The Four Possible Missions to Study the Secrets of the Solar System, NASA selected four studies from the discovery program to develop conceptual studies for new missions.
Although there are no official missions yet, and some may not be selected in the end, the choice focuses on insurmountable goals and science that are not covered by NASA’s active missions or the latest selection. Final selection will be made next year.
NASA’s Discovery Program invites scientists and engineers to form teams to design exciting planetary science missions that deepen our knowledge and our place in the solar system. These missions offer frequent flight opportunities for targeted research into planetary science. Four Possible Missions to Study the Secrets of the Solar System.
The aim of this program is to answer pressing questions about planetary research and to increase our understanding of the solar system.
This chosen mission has the potential to change our understanding of some of the most active and complex worlds in the solar system, researchers say.
Researching one of these celestial bodies will help solve the mystery of how he and others who like him enter space.
Each of the four nine-month studies will receive $ 3 million for concept development and maturation and will be supplemented by a concept study report. After evaluating the concept study, NASA will develop up to two missions in the field.
The proposal is chosen based on the potential scientific value and feasibility of the development plan after a competitive peer review process.
DAVINCI + will analyze the atmosphere of Venus to find out how Venus formed and developed and to determine whether Venus has an ocean. DAVINCI + plunges into Venus’s hostile atmosphere to adjust its composition to the surface. Four Possible Missions to Study the Secrets of the Solar System.
This instrument is packaged in a comfortable descent ball to protect it from the intense environment of Venus. “+” In DAVINCI + refers to the mission image component, which contains descendant balls and orbit cameras designed to map surface rock types.
The last US-led Venus in-situ mission was in 1978. DAVINCI + results have the potential to change our understanding of the formation of the earth in our solar system and so on.
James Garvin of NASA’s Godard Space Flight Center in Greenbelt, Maryland, is the lead investigator. Godard will take over project management.
IVO will explore Jupiter’s moon, Io to study how the tidal forces form planetary objects. Yo is warmed by Jupiter’s constant gravitational destruction and is the most active volcanic object in the solar system. Little is known about Io’s specific properties, e.g. B. is there an ocean of magma in it. Four Possible Missions to Study the Secrets of the Solar System.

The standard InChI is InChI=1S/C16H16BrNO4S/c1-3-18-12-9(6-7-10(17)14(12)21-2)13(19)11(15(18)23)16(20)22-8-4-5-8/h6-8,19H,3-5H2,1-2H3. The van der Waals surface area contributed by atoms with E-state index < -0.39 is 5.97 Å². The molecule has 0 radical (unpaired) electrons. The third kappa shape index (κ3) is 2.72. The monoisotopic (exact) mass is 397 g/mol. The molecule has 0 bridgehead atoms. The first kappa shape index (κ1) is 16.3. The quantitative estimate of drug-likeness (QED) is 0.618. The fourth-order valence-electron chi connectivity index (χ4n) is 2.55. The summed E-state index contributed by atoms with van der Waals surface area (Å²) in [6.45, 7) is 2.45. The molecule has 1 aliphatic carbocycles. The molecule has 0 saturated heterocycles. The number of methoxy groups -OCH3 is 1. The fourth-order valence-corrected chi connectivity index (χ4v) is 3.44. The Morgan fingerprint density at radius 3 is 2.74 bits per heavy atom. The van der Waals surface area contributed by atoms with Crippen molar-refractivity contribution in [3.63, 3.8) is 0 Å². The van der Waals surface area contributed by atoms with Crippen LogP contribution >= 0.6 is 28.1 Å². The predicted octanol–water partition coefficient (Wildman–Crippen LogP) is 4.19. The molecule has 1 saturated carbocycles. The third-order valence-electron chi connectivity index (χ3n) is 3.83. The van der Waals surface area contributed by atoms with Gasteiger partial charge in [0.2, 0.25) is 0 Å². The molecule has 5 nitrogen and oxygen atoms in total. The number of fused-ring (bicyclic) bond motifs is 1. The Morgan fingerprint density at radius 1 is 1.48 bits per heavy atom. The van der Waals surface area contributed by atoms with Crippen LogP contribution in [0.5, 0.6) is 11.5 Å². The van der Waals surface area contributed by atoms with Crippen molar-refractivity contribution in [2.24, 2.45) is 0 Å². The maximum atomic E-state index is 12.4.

IVO uses close-ups to assess how magma is created and broken on Io.
The results of this mission can revolutionize our understanding of the formation and evolution of rocky objects, the sea of ice in our solar system, and the extrasolar planets in the universe.
Trident will explore Triton, Neptune’s unique and very active ice moon, to understand the path to a habitable world far from the sun. The NASA Voyager 2 mission has shown that Triton has an active reversal – the second youngest surface in the solar system – with the potential for jet and atmospheric explosions. Combined with the ionosphere, which can produce organic snow and the potential of the inland sea, Triton is an interesting exploration target to understand how the habitable world can develop in our solar system and more. Four Possible Missions to Study the Secrets of the Solar System.
VERITAS will map the surface of Venus to determine the geological history of the planet and to understand why Venus developed so differently from Earth. In the orbit of Venus with radar with synthetic openings, VERITAS shows the height of the surface in almost all planets to make a three-dimensional reconstruction of the topography and to confirm whether processes such as plate tectonics and volcanism are still active on Venus.
VERITAS will also map infrared emissions from the surface to map the geology of Venus, which is largely unknown.
The discovery program carries out space research at NASA’s Department of Civil Science’s Directorate of Science Mission, which is based on the priorities of NASA’s institutions and the process of decades of the National Academy of Sciences. NASA’s Discovery Program, which was founded in 1992, has supported the development and implementation of more than 20 missions and tools. This selection is part of the competition for the ninth opening program.